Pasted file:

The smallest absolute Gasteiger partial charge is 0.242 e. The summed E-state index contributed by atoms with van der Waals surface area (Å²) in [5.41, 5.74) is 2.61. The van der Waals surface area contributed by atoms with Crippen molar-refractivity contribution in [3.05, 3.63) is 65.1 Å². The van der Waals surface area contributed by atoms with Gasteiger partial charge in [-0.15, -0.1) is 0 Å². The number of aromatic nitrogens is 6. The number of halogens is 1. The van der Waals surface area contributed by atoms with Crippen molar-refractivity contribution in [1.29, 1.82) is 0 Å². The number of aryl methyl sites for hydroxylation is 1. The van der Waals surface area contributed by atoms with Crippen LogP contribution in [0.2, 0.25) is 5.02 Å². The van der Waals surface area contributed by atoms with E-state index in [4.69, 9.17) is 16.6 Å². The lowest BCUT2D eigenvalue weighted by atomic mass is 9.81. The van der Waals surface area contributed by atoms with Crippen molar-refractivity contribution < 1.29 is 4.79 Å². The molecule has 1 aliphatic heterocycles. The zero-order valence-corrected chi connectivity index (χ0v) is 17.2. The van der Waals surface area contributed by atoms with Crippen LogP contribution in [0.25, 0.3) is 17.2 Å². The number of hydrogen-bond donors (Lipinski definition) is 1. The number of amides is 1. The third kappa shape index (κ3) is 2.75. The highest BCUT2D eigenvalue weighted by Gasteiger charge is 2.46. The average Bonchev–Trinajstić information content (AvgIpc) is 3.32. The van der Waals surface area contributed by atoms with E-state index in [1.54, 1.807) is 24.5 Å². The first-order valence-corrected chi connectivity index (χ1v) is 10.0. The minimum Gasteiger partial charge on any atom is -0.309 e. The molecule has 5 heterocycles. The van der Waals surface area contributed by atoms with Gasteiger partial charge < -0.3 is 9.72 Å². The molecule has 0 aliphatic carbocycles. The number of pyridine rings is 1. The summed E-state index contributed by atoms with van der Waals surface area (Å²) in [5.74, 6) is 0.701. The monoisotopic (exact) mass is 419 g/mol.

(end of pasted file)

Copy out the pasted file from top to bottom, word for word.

The smallest absolute Gasteiger partial charge is 0.242 e. The summed E-state index contributed by atoms with van der Waals surface area (Å²) in [5.41, 5.74) is 2.61. The van der Waals surface area contributed by atoms with Crippen molar-refractivity contribution in [3.05, 3.63) is 65.1 Å². The van der Waals surface area contributed by atoms with Gasteiger partial charge in [-0.15, -0.1) is 0 Å². The number of aromatic nitrogens is 6. The number of halogens is 1. The van der Waals surface area contributed by atoms with Crippen molar-refractivity contribution in [1.29, 1.82) is 0 Å². The number of aryl methyl sites for hydroxylation is 1. The van der Waals surface area contributed by atoms with Crippen LogP contribution in [0.2, 0.25) is 5.02 Å². The van der Waals surface area contributed by atoms with E-state index in [4.69, 9.17) is 16.6 Å². The lowest BCUT2D eigenvalue weighted by atomic mass is 9.81. The van der Waals surface area contributed by atoms with Crippen molar-refractivity contribution < 1.29 is 4.79 Å². The molecule has 1 aliphatic heterocycles. The zero-order valence-corrected chi connectivity index (χ0v) is 17.2. The van der Waals surface area contributed by atoms with Crippen LogP contribution in [0.25, 0.3) is 17.2 Å². The number of hydrogen-bond donors (Lipinski definition) is 1. The number of amides is 1. The third kappa shape index (κ3) is 2.75. The highest BCUT2D eigenvalue weighted by Gasteiger charge is 2.46. The average Bonchev–Trinajstić information content (AvgIpc) is 3.32. The van der Waals surface area contributed by atoms with E-state index in [1.54, 1.807) is 24.5 Å². The first-order valence-corrected chi connectivity index (χ1v) is 10.0. The minimum Gasteiger partial charge on any atom is -0.309 e. The molecule has 5 heterocycles. The van der Waals surface area contributed by atoms with Gasteiger partial charge < -0.3 is 9.72 Å². The molecule has 0 aliphatic carbocycles. The number of pyridine rings is 1. The summed E-state index contributed by atoms with van der Waals surface area (Å²) in [5.74, 6) is 0.701. The monoisotopic (exact) mass is 419 g/mol.